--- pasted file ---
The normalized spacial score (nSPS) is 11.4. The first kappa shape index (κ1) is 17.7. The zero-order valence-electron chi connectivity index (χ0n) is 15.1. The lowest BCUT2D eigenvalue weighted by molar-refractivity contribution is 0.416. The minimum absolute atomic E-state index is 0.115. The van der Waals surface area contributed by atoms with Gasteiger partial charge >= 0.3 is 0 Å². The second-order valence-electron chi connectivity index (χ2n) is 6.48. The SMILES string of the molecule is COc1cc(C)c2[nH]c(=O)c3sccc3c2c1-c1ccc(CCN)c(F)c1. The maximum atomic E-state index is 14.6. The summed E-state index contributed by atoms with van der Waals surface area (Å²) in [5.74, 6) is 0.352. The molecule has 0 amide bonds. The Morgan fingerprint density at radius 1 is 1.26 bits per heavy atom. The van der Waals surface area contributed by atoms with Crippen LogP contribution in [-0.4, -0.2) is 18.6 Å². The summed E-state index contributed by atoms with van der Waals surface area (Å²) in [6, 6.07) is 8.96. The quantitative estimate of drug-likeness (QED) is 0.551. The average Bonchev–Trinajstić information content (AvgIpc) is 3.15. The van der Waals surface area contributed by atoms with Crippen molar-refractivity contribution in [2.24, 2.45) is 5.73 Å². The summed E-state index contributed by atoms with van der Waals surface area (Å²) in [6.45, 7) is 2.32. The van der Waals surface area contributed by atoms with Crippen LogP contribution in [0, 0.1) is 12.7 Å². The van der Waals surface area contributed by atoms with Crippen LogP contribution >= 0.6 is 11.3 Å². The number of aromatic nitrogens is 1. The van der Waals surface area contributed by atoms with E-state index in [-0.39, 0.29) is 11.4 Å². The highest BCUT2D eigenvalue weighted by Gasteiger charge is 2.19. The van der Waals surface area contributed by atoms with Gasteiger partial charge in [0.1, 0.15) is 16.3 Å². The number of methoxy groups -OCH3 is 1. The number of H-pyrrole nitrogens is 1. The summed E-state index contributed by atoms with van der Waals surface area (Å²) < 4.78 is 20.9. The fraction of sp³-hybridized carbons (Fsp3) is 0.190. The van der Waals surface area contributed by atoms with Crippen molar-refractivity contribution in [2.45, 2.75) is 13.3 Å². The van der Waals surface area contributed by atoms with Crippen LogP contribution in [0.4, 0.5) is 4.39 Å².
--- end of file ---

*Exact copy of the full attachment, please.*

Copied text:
The normalized spacial score (nSPS) is 11.4. The first kappa shape index (κ1) is 17.7. The zero-order valence-electron chi connectivity index (χ0n) is 15.1. The lowest BCUT2D eigenvalue weighted by molar-refractivity contribution is 0.416. The minimum absolute atomic E-state index is 0.115. The van der Waals surface area contributed by atoms with Gasteiger partial charge >= 0.3 is 0 Å². The second-order valence-electron chi connectivity index (χ2n) is 6.48. The SMILES string of the molecule is COc1cc(C)c2[nH]c(=O)c3sccc3c2c1-c1ccc(CCN)c(F)c1. The maximum atomic E-state index is 14.6. The summed E-state index contributed by atoms with van der Waals surface area (Å²) in [5.74, 6) is 0.352. The molecule has 0 amide bonds. The Morgan fingerprint density at radius 1 is 1.26 bits per heavy atom. The van der Waals surface area contributed by atoms with Crippen LogP contribution in [-0.4, -0.2) is 18.6 Å². The summed E-state index contributed by atoms with van der Waals surface area (Å²) in [6, 6.07) is 8.96. The quantitative estimate of drug-likeness (QED) is 0.551. The average Bonchev–Trinajstić information content (AvgIpc) is 3.15. The van der Waals surface area contributed by atoms with Crippen molar-refractivity contribution in [2.24, 2.45) is 5.73 Å². The summed E-state index contributed by atoms with van der Waals surface area (Å²) in [6.45, 7) is 2.32. The van der Waals surface area contributed by atoms with Crippen LogP contribution in [0, 0.1) is 12.7 Å². The van der Waals surface area contributed by atoms with Crippen LogP contribution >= 0.6 is 11.3 Å². The number of aromatic nitrogens is 1. The van der Waals surface area contributed by atoms with E-state index in [-0.39, 0.29) is 11.4 Å². The highest BCUT2D eigenvalue weighted by Gasteiger charge is 2.19. The van der Waals surface area contributed by atoms with Gasteiger partial charge in [0.1, 0.15) is 16.3 Å². The number of methoxy groups -OCH3 is 1. The number of H-pyrrole nitrogens is 1. The summed E-state index contributed by atoms with van der Waals surface area (Å²) < 4.78 is 20.9. The fraction of sp³-hybridized carbons (Fsp3) is 0.190. The van der Waals surface area contributed by atoms with Crippen molar-refractivity contribution in [2.45, 2.75) is 13.3 Å². The van der Waals surface area contributed by atoms with Crippen LogP contribution in [0.4, 0.5) is 4.39 Å².